Without Seattle architect Victor Steinbrueck’s crusade to save the Pike Place Market from development in the 1960s, it’s very likely that this blog and the crafts businesses behind it would not exist today. That might seem like an amazing statement given the prominence the Market enjoys today in Seattle’s civic life and the number of visitors the Market now hosts every year but I can assure you that it’s true. It was not Mr. Steinbrueck alone who swooped in to save the venerable market from the bulldozers, but efforts of many people in the Friends of the Market organization that he headed. And it was publications like Steinbrueck’s 1968 Market Sketchbook that reminded Seattle residents how much they stood to lose if the Market went the way of so many venerable outdoor public markets at that time in US history.
In those days, the crafts community as we know it did not exist. The North Arcade was full of small farmers and the Desimone Bridge was a literal footbridge conveying shoppers across western to the waterfront. In 1971, according to the book’s introduction, anyone could rent a daystall for $2 (a far cry from today’s rents, I can assure you.) Screening in your work through a tough jurying process to ensure quality, variety and their truly handmade, local nature was unheard of. A scant few vendors from those days remain on the craftsline, grandfathered in to sell mass manufactured goods and imports.
One of my favorite quotations included in the 25th Anniversary Edition of the Market Sketchbook is from Elizabeth Tanner, then Executive Secretary of Friends of the Market: “The market is a fragile kaleidoscope of merchants, mostly foreign born and fiercely independent. It provides an income for dozens of small businessmen and women of a breed embodying all the virtues, now almost gone, that we believe made America great. They survive because the atmosphere in which they live and work here is compatible with their way of life. They can survive in no other atmosphere. The market as it stands today is for all people. There is no discrimination…Can we not save a corner of our city as a place for human contact? Will this not help us to have a more unique and wonderful city?” Though the mix of people who visit the Market has changed over the years to include increasing numbers of out-of-town visitors and tourists and the Market’s vending community has expanded to add craftspeople to its roster of farmers and secondhand dealers (to its betterment, I believe) much of that quote still holds very true to this day.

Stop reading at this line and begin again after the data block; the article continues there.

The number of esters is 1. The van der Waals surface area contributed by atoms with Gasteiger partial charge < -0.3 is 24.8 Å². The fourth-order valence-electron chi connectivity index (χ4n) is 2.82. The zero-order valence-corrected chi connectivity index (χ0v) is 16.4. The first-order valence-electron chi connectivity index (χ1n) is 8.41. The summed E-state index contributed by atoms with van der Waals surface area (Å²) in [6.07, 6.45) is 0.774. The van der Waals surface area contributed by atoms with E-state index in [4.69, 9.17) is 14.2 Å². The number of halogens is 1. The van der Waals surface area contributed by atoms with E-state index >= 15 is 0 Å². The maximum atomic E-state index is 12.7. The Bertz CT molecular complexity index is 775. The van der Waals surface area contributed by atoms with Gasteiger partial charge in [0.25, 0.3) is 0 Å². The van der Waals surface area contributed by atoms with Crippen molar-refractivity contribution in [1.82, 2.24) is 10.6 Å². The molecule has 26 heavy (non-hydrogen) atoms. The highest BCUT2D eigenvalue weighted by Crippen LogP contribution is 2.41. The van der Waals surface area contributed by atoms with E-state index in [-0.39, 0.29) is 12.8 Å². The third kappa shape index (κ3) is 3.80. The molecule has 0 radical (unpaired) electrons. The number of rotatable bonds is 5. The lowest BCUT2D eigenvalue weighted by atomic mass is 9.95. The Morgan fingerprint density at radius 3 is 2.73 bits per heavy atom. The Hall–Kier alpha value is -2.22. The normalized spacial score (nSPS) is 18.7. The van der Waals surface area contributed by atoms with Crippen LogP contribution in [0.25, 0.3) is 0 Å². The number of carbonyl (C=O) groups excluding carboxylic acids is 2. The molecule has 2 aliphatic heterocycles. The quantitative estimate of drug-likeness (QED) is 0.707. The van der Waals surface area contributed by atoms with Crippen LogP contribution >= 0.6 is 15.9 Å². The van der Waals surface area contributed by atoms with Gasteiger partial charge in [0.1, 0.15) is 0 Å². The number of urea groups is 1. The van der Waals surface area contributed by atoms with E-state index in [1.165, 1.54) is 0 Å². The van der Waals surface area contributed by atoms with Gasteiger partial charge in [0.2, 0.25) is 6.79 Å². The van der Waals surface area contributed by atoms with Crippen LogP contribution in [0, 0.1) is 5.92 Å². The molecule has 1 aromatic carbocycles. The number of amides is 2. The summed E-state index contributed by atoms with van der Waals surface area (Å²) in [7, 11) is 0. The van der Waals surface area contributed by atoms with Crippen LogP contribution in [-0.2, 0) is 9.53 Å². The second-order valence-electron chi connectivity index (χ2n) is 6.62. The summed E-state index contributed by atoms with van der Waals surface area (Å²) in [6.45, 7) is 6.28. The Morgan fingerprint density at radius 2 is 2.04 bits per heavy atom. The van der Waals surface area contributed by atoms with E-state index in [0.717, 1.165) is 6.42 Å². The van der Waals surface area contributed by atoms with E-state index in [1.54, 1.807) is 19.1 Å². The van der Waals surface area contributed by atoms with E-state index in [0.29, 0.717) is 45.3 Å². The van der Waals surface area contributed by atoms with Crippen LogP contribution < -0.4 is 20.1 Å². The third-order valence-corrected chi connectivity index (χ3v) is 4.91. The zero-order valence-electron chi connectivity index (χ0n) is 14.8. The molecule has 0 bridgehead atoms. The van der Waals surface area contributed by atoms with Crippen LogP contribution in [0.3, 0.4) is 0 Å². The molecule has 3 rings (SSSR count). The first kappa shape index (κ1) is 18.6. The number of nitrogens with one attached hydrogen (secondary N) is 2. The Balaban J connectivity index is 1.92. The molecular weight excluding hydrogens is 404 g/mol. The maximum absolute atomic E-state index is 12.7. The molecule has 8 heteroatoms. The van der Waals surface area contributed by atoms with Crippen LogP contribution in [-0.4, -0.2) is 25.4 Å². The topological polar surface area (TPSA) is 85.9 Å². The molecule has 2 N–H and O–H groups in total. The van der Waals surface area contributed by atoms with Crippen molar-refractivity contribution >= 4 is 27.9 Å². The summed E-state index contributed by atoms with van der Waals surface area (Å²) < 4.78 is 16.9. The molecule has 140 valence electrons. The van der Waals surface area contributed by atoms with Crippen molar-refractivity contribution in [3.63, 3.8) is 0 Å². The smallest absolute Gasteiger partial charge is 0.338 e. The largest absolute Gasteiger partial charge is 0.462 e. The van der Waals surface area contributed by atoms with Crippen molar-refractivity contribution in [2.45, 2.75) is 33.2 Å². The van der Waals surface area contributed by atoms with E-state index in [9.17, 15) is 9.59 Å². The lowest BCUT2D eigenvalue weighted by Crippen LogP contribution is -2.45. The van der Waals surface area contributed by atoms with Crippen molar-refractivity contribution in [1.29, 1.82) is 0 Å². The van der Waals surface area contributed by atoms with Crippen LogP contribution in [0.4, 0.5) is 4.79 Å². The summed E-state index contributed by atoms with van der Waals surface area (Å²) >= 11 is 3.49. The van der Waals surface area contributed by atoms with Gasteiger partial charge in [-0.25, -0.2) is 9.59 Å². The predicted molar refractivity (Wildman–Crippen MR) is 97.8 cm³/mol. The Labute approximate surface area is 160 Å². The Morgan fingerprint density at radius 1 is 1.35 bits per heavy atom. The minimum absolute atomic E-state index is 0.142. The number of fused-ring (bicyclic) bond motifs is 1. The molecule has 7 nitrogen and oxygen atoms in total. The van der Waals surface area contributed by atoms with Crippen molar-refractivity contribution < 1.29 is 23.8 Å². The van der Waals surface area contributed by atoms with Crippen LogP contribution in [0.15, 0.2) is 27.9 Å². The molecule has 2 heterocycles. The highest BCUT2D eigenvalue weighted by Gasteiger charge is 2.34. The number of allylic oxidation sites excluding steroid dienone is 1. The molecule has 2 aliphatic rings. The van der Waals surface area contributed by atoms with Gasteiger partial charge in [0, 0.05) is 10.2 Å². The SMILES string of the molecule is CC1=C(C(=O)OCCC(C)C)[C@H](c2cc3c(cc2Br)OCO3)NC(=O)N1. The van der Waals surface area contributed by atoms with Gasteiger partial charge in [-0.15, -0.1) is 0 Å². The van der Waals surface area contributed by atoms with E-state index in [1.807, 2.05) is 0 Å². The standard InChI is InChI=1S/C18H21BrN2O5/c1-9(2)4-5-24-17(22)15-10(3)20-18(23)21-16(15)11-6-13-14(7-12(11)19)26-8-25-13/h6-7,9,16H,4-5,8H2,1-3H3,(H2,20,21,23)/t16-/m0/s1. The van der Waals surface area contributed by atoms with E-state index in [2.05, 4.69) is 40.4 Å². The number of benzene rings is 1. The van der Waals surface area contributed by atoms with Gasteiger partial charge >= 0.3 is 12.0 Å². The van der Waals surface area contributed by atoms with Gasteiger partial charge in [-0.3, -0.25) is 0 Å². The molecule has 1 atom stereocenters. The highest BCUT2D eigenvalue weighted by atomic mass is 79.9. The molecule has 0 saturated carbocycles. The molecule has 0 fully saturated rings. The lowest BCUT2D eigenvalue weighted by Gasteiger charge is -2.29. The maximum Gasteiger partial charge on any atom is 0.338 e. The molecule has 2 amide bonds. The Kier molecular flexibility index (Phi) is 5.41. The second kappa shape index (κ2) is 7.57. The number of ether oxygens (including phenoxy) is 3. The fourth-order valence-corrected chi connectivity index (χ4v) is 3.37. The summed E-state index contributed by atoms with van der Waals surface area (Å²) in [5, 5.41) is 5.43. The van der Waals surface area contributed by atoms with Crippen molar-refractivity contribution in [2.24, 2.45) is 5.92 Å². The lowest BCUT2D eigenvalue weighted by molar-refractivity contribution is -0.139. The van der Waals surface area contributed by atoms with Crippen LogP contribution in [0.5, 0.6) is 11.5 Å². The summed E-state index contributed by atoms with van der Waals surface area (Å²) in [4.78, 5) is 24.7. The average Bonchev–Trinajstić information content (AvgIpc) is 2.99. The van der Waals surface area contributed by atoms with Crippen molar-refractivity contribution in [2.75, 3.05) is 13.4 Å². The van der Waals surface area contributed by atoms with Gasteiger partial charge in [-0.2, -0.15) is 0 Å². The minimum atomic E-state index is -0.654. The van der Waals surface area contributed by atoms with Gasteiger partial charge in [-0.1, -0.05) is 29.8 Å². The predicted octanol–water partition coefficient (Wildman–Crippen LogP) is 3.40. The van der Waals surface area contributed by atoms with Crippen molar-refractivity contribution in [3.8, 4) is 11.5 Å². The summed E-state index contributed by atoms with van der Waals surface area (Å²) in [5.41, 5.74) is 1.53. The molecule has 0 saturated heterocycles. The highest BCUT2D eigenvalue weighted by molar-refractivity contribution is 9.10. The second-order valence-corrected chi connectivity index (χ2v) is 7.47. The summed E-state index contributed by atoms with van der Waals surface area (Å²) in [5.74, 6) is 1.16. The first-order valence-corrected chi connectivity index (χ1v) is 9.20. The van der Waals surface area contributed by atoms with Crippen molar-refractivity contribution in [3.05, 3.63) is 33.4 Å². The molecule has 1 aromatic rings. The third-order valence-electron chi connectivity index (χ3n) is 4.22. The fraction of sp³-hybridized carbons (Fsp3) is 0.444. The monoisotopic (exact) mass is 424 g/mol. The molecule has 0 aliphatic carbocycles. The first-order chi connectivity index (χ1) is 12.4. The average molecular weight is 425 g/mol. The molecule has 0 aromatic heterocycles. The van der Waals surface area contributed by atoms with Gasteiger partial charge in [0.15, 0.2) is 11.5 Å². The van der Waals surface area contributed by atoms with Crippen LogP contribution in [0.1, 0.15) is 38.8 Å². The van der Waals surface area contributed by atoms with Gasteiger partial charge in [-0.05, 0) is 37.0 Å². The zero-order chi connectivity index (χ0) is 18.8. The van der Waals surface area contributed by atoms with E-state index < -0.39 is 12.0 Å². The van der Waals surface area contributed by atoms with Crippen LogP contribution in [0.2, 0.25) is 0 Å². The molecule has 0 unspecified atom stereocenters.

Today, when any kind of development or building is considered at the Market, a large group of community members come together to discuss the plans from the Historical Commission, the Pike Development Authority, the Market tenants from “stores with doors” to daystall permit holders to buskers and regular Seattle citizens who care about this jewel in the middle of their city. For example, right now plans are underway to develop an underused uncovered parking lot on Western Avenue after the Viaduct is torn down in the next few years. The whole Pike Place community has been extremely active in voicing their needs and opinions about the building’s planned size, use and likelihood of view obstruction. Careful considerations are being made to ensure that the historical character of the Market remains, if not unchanged, at least bettered for the largest number of constituents. Evolution is being embraced with an eye to preserving the treasures of the past and people like the late Victor Steinbrueck have set the tone for this spirit of care and cooperation in ensuring the Market’s vibrant future.
Copies of the Market Sketchbook can be found in almost any Seattle bookshop or, if you’re stopping by the Market to compare views then and views now, you can pick up a copy (and a nice cup of espresso) at the Station No. 1 near the Gum Wall by the Ghost Tours entrance.